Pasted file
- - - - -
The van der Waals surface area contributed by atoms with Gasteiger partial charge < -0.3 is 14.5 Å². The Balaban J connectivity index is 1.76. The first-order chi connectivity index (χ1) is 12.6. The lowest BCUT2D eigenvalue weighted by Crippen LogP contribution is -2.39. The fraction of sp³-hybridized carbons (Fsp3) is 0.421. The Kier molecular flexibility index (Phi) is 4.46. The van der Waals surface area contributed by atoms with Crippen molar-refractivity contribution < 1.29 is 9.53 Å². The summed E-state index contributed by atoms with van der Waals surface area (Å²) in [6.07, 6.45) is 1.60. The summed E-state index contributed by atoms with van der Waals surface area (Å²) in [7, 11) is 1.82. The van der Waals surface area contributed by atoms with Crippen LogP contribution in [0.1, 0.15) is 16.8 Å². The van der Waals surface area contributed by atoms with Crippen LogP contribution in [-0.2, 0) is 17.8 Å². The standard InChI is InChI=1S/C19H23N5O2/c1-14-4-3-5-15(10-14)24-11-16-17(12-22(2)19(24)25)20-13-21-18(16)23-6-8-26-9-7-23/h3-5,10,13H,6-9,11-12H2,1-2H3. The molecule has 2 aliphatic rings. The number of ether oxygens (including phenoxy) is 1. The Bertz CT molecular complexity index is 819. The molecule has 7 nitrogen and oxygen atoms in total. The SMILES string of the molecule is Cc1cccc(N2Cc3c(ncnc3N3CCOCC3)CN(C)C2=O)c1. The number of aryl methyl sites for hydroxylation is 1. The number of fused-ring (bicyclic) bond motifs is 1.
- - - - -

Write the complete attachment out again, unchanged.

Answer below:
The van der Waals surface area contributed by atoms with Gasteiger partial charge < -0.3 is 14.5 Å². The Balaban J connectivity index is 1.76. The first-order chi connectivity index (χ1) is 12.6. The lowest BCUT2D eigenvalue weighted by Crippen LogP contribution is -2.39. The fraction of sp³-hybridized carbons (Fsp3) is 0.421. The Kier molecular flexibility index (Phi) is 4.46. The van der Waals surface area contributed by atoms with Crippen molar-refractivity contribution < 1.29 is 9.53 Å². The summed E-state index contributed by atoms with van der Waals surface area (Å²) in [6.07, 6.45) is 1.60. The summed E-state index contributed by atoms with van der Waals surface area (Å²) in [7, 11) is 1.82. The van der Waals surface area contributed by atoms with Crippen LogP contribution in [0.1, 0.15) is 16.8 Å². The van der Waals surface area contributed by atoms with Crippen LogP contribution in [-0.2, 0) is 17.8 Å². The standard InChI is InChI=1S/C19H23N5O2/c1-14-4-3-5-15(10-14)24-11-16-17(12-22(2)19(24)25)20-13-21-18(16)23-6-8-26-9-7-23/h3-5,10,13H,6-9,11-12H2,1-2H3. The molecule has 2 aliphatic rings. The number of ether oxygens (including phenoxy) is 1. The Bertz CT molecular complexity index is 819. The molecule has 7 nitrogen and oxygen atoms in total. The SMILES string of the molecule is Cc1cccc(N2Cc3c(ncnc3N3CCOCC3)CN(C)C2=O)c1. The number of aryl methyl sites for hydroxylation is 1. The number of fused-ring (bicyclic) bond motifs is 1.